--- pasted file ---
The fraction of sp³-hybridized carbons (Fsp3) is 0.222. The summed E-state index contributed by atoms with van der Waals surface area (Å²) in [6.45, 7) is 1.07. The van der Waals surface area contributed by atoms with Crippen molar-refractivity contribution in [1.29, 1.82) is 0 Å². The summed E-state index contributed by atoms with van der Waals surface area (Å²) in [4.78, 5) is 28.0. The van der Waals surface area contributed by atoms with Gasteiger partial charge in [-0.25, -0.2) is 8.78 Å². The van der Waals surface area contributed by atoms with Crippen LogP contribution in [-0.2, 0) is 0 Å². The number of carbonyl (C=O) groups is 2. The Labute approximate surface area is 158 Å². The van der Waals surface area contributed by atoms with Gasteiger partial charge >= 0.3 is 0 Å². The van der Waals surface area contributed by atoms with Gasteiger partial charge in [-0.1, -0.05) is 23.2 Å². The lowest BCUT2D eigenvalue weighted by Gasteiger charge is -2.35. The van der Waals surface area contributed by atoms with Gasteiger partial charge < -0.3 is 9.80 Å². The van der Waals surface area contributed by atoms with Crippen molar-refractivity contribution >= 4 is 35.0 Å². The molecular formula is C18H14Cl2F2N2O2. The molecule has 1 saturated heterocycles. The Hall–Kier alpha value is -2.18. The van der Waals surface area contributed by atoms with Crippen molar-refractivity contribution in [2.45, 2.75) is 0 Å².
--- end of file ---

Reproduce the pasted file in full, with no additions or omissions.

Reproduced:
The fraction of sp³-hybridized carbons (Fsp3) is 0.222. The summed E-state index contributed by atoms with van der Waals surface area (Å²) in [6.45, 7) is 1.07. The van der Waals surface area contributed by atoms with Crippen molar-refractivity contribution in [1.29, 1.82) is 0 Å². The summed E-state index contributed by atoms with van der Waals surface area (Å²) in [4.78, 5) is 28.0. The van der Waals surface area contributed by atoms with Gasteiger partial charge in [-0.25, -0.2) is 8.78 Å². The van der Waals surface area contributed by atoms with Crippen LogP contribution in [-0.2, 0) is 0 Å². The number of carbonyl (C=O) groups is 2. The Labute approximate surface area is 158 Å². The van der Waals surface area contributed by atoms with Gasteiger partial charge >= 0.3 is 0 Å². The van der Waals surface area contributed by atoms with Gasteiger partial charge in [-0.1, -0.05) is 23.2 Å². The lowest BCUT2D eigenvalue weighted by Gasteiger charge is -2.35. The van der Waals surface area contributed by atoms with Gasteiger partial charge < -0.3 is 9.80 Å². The van der Waals surface area contributed by atoms with Crippen molar-refractivity contribution >= 4 is 35.0 Å². The molecular formula is C18H14Cl2F2N2O2. The molecule has 1 saturated heterocycles. The Hall–Kier alpha value is -2.18. The van der Waals surface area contributed by atoms with Crippen molar-refractivity contribution in [2.45, 2.75) is 0 Å².